The Chronicle of Higher Education posts a sordid story tracing the decades-long grade fixing scandal that has engulfed college sports, revealing a problem, that reaches from the players and their representatives all the way to the teachers, coaches, and college administrators.
A man going by the name “Mr. White” in the Chronicle story says that he helped students in a myriad of ways to stay qualified for their sport. He hired people to do their homework, gave teacher test keys to students so that they could cheat at tests, and even worked with professors to slip shill test-takers into classrooms for student athletes or got professors to allow athletes to skip tests despite receiving passing grades.
For all this, “Mr. White” said he was paid thousands for his services by students, parents, sports reps, coaches, and administrators alike.
Mr. White concentrated on basketball students, but helped college students who played in sports such as football, baseball, golf, and others.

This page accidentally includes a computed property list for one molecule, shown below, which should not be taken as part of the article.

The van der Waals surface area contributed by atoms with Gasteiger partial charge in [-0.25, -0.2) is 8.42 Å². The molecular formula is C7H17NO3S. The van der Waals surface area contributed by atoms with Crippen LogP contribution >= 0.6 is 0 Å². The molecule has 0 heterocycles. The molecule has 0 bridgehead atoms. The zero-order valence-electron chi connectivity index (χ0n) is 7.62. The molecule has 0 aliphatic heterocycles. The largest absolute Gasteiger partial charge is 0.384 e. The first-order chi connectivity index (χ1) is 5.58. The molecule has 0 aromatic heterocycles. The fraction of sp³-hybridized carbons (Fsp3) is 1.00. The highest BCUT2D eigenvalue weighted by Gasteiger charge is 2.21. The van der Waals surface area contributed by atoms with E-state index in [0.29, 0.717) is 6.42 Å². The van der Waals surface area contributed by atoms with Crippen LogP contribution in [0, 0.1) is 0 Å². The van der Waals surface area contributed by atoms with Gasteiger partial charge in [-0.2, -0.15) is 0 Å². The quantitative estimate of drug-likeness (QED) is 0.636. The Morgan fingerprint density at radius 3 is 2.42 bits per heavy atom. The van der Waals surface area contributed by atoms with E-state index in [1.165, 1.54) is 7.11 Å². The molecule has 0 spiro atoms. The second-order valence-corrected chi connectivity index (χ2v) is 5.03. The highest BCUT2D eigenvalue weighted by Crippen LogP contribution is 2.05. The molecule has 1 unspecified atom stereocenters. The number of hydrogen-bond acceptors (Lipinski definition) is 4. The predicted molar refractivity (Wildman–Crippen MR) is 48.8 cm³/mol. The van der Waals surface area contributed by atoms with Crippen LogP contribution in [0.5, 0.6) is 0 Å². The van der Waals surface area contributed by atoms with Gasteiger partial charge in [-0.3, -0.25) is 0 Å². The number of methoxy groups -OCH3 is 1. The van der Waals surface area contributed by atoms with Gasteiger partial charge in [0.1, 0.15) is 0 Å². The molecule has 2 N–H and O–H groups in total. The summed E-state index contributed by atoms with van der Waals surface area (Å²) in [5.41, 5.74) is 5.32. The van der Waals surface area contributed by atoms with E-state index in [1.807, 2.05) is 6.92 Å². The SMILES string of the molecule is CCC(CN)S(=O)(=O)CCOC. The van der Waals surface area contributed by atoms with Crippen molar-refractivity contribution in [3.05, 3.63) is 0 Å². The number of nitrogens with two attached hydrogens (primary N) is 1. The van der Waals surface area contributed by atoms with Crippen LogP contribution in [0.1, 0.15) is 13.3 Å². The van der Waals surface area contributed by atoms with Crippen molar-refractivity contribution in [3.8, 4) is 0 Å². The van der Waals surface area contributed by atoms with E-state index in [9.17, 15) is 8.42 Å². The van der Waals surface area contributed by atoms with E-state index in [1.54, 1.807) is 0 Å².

The records Mr. White shared with The Chronicle show that “his fraud reached the highest levels. A handful of the players listed in his notes were drafted to play in the NBA. At least two are the children of former professional athletes. One is a back-up catcher in Major League Baseball.”
White says he made $40,000 one year for his grade fixing services, but also explained away his illicit activity. He told The Chronicle that if he hadn’t done what he did, hundreds of students over his 20-year grade fixing career would have lost their scholarships and never graduated from college.
The Chronicle did some follow up on some of the students who Mr. White said were his clients and found that many of them corroborated Mr. White’s story, even as they wanted to remain anonymous.
This grade-fixing scandal has engulfed all of college sports and investigations have been launched in numerous schools across the nation.
Cheating scandals have been coming out for years. In January, the University of North Carolina admitted that it had created fake classes to give athletes a grade boost. And just last year an ex-Oklahoma player laid out to CBS Sports how athletes cheat and how coaches, professors, and college administrators help them do so.
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